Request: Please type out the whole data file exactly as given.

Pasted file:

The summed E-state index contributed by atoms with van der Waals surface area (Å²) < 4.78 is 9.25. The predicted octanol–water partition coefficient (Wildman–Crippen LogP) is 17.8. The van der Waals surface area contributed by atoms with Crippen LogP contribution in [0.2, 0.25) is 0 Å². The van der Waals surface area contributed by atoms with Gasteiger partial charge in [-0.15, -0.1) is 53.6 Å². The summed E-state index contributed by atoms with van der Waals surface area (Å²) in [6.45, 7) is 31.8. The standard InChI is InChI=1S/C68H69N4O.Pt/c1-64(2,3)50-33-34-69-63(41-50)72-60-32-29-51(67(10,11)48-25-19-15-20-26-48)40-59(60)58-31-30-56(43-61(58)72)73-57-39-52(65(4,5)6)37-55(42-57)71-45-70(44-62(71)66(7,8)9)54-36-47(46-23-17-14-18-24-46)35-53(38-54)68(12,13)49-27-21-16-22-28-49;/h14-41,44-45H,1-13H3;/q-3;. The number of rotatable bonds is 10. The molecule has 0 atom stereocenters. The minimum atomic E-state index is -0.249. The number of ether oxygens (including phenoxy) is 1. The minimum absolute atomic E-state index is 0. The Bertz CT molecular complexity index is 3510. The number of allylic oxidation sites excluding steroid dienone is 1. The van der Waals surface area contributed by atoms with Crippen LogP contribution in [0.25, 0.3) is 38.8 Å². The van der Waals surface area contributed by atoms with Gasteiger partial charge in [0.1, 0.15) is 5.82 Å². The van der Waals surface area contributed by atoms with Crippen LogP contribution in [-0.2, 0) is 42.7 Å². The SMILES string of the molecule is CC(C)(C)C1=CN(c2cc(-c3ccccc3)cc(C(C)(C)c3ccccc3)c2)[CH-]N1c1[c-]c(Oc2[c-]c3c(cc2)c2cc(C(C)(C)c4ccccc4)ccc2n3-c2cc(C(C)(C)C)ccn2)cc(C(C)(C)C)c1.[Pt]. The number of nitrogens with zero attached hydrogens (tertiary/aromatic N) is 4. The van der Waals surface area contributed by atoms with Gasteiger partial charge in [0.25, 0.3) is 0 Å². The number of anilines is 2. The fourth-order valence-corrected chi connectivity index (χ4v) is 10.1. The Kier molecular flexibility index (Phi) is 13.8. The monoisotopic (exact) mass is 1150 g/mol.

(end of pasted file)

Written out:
The summed E-state index contributed by atoms with van der Waals surface area (Å²) < 4.78 is 9.25. The predicted octanol–water partition coefficient (Wildman–Crippen LogP) is 17.8. The van der Waals surface area contributed by atoms with Crippen LogP contribution in [0.2, 0.25) is 0 Å². The van der Waals surface area contributed by atoms with Gasteiger partial charge in [-0.15, -0.1) is 53.6 Å². The summed E-state index contributed by atoms with van der Waals surface area (Å²) in [6.45, 7) is 31.8. The standard InChI is InChI=1S/C68H69N4O.Pt/c1-64(2,3)50-33-34-69-63(41-50)72-60-32-29-51(67(10,11)48-25-19-15-20-26-48)40-59(60)58-31-30-56(43-61(58)72)73-57-39-52(65(4,5)6)37-55(42-57)71-45-70(44-62(71)66(7,8)9)54-36-47(46-23-17-14-18-24-46)35-53(38-54)68(12,13)49-27-21-16-22-28-49;/h14-41,44-45H,1-13H3;/q-3;. The number of rotatable bonds is 10. The molecule has 0 atom stereocenters. The minimum atomic E-state index is -0.249. The number of ether oxygens (including phenoxy) is 1. The minimum absolute atomic E-state index is 0. The Bertz CT molecular complexity index is 3510. The number of allylic oxidation sites excluding steroid dienone is 1. The van der Waals surface area contributed by atoms with Crippen LogP contribution in [0.25, 0.3) is 38.8 Å². The van der Waals surface area contributed by atoms with Gasteiger partial charge in [0.1, 0.15) is 5.82 Å². The van der Waals surface area contributed by atoms with Crippen LogP contribution in [-0.2, 0) is 42.7 Å². The SMILES string of the molecule is CC(C)(C)C1=CN(c2cc(-c3ccccc3)cc(C(C)(C)c3ccccc3)c2)[CH-]N1c1[c-]c(Oc2[c-]c3c(cc2)c2cc(C(C)(C)c4ccccc4)ccc2n3-c2cc(C(C)(C)C)ccn2)cc(C(C)(C)C)c1.[Pt]. The number of nitrogens with zero attached hydrogens (tertiary/aromatic N) is 4. The van der Waals surface area contributed by atoms with Gasteiger partial charge in [0.25, 0.3) is 0 Å². The number of anilines is 2. The fourth-order valence-corrected chi connectivity index (χ4v) is 10.1. The Kier molecular flexibility index (Phi) is 13.8. The monoisotopic (exact) mass is 1150 g/mol.